[Guest post by Heather Martin in San Francisco, California] Being the new kid at work is always a little anxiety inducing for me, so for the first week at my new job in early June 2016 in the bustling financial district of San Francisco, I floundered around trying to figure out how to spend my lunch hour. (Being social isn’t my forte).
By day I am a mobile game artist, and fortunately work alongside several talented folks. A handful of the most driven artists spent their lunch break drawing and painting, so I decided to tag along with them to fill that hour. It was so incredible to see the amount of dedication and passion they all had. Every day we’d pack up our bags, and head out like a little line of ducklings (surprisingly most of us are five feet or under). We’d meander our way through the concrete jungle of San Francisco to a randomly chosen spot (usually Yerba Buena Gardens) to sit quietly near each other and draw. This below is the Museum of Modern Art, painted from Yerba Buena Gardens.
Something about this daily ritual, and being around these artists, triggered something in me that I had never felt before, even though I have been drawing and painting all my life. I was thrilled to get back into traditional art (most of the past decade I’ve been glued to a computer and Cintiq at various tech companies), and couldn’t wait for the next day’s lunch break. The passion was reignited, and I began seeing everything in a new light.
Gouache seemed like a natural choice of mediums, even though I had never used it before: It was a snap to clean up, easy to carry around, and had the opacity and flow that I wanted.
It wasn’t all easy-breezy though. I wrestled with probably 100 paintings before I truly got comfortable with the medium and understood its notorious value changes. If you’ve never worked with gouache before, you’ll quickly learn that the value you lay down on the paper is very rarely the value that it ends up drying as. Darks dry lighter, lights dry darker, and if you have layers of paint it will reactivate the under-layers and…yeah. It is a challenge.
Over the past year and a half I have obsessively tried many different types of paints, papers, palettes, you name it! I always want to find the perfect setup. Now I have it down to a science, although I am still trying to find something better. This is what I found works best for me.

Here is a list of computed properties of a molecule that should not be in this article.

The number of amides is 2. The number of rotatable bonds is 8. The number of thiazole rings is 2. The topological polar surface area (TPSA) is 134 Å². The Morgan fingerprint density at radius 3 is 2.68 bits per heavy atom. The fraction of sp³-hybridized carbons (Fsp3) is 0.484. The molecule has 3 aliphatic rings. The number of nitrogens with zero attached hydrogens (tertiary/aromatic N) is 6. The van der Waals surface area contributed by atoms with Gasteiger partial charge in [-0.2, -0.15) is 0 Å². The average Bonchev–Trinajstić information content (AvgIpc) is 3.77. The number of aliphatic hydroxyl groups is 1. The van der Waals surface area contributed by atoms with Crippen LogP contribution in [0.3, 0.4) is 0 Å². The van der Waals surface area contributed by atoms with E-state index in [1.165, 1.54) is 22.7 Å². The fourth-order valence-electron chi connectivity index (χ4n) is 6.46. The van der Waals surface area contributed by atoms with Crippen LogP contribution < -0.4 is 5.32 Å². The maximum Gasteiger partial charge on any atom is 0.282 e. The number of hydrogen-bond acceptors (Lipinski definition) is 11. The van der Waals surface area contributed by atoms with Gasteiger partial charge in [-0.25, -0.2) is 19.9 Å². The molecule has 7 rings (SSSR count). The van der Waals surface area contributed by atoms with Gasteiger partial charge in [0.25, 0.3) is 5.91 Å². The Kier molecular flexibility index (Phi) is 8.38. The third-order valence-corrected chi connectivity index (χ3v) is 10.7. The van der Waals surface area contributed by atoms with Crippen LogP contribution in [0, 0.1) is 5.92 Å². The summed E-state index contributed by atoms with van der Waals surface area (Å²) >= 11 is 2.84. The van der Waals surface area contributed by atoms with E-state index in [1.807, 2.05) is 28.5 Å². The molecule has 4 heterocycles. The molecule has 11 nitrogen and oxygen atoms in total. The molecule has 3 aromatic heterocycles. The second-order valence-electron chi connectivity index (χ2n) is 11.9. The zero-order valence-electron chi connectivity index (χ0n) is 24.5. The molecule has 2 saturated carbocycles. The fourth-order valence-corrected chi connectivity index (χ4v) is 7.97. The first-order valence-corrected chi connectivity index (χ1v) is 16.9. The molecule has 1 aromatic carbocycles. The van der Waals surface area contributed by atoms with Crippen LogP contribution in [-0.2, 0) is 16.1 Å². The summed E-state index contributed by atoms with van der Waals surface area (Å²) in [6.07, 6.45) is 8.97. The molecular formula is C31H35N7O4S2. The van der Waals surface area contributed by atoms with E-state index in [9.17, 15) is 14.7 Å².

My palette is a Mijello airtight. I love it. If you spray your paints down regularly, it should remain a nice moist consistency for days. I used to shove it into the bottom of my backpack, but learned that it’s better to carry it flat in my hands. If the colors are too wet inside they will bleed into each other and create a pool of mud.
For my paints, I use primarily Winsor & Newton. I find that they re-wet quite well, and a tube goes a long way with really strong pigment compared to other brands. I also like Holbein, and have used Utrecht gouache with success.
My brushes are a mixed bag, but for the most part I stick with a 1/4” flat, 1/2” flat, and 3/4” flat and one small round.
Sketchbooks are a pretty personal choice, but my favorites are the Cottonwood Arts Recycled Paper Notebook, a beautiful toned ground, and the Strathmore Watercolor Visual Journal.
Since the lunch hour is so short, and I have to factor in the time it takes to walk to a place, find a spot, set up, and clean up, I have to be super efficient. The night before I prepare a fresh water cup for my bag, and I make sure my palette is clean. My backpack is always stocked well with a ridiculously large number of paper towels (I always have some in just about every pocket so I never run out). I set up my stuff the same way every time. I only carry a sketch pad and supplies, and will sit just about anywhere. It’s nice to not need an easel. I never dilly dally, and rarely chat. Everyone that paints with me has commented on my intense (and let’s face it, frightening) focus.
I think we have painted a 360 degree view of every public space within four blocks of work. Below you’ll see a compilation of some of my St. Patrick’s Catholic Church paintings. I think I could paint it blindfolded by now. I keep getting drawn toward it with it’s bright reddish orange brick, and teal accents. The building definitely sticks out from the rest of the tall modern skyscrapers that surround it. For a while I was getting bored with it. The church, AGAIN? But then I decided to shift my perspective and find details in different parts of the building that I wanted to capture. I also love if I can tell a story in a painting, like the flock of city pigeons hanging out on the roof are appealing to me.
It’s becoming more challenging each day to find something new, so I often paint my coworkers or any people that I think might not move for a while (they almost always do move though). I have a complete series of each of the lunch sketch “regulars”. They’ve become numb to the idea of being the subject of another painting. In turn, I allow them to paint me whenever so it’s really fair game if you’re in the group.
Here are some pieces of my sweet friend Nicole. She is an excellent watercolorist and artist. She never complains about always being my “model”.
I highly recommend anyone with a day job get into the practice of regular lunchtime sketching. Having very limited time forces you to paint quickly and capture the gesture of the scene. It also forces you to simplify and pick what the most important thing in the scene is for you. I’ve gotten stronger in all aspects of color, value, composition, and technique–all because of this daily speed painting and I have confidence that you will too!